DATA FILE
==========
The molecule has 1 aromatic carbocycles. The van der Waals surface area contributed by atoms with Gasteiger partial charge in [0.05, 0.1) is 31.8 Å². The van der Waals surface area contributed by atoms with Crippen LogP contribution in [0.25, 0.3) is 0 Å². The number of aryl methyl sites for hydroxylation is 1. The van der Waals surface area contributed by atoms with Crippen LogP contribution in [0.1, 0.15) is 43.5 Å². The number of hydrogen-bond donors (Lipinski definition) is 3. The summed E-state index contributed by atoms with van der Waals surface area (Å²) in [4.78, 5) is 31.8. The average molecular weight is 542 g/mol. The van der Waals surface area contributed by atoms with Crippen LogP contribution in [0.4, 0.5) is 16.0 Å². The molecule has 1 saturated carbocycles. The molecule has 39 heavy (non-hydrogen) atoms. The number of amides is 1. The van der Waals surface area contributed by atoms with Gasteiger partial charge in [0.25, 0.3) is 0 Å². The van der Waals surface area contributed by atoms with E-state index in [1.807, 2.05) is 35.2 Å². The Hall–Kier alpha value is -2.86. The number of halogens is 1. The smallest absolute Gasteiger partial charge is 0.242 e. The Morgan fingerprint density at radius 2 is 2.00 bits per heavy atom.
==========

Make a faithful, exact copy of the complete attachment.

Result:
The molecule has 1 aromatic carbocycles. The van der Waals surface area contributed by atoms with Gasteiger partial charge in [0.05, 0.1) is 31.8 Å². The van der Waals surface area contributed by atoms with Crippen LogP contribution in [0.25, 0.3) is 0 Å². The number of aryl methyl sites for hydroxylation is 1. The van der Waals surface area contributed by atoms with Crippen LogP contribution in [0.1, 0.15) is 43.5 Å². The number of hydrogen-bond donors (Lipinski definition) is 3. The summed E-state index contributed by atoms with van der Waals surface area (Å²) in [4.78, 5) is 31.8. The average molecular weight is 542 g/mol. The van der Waals surface area contributed by atoms with Crippen LogP contribution in [0.4, 0.5) is 16.0 Å². The molecule has 1 saturated carbocycles. The molecule has 39 heavy (non-hydrogen) atoms. The number of amides is 1. The van der Waals surface area contributed by atoms with Gasteiger partial charge in [0.25, 0.3) is 0 Å². The van der Waals surface area contributed by atoms with E-state index in [1.807, 2.05) is 35.2 Å². The Hall–Kier alpha value is -2.86. The number of halogens is 1. The smallest absolute Gasteiger partial charge is 0.242 e. The Morgan fingerprint density at radius 2 is 2.00 bits per heavy atom.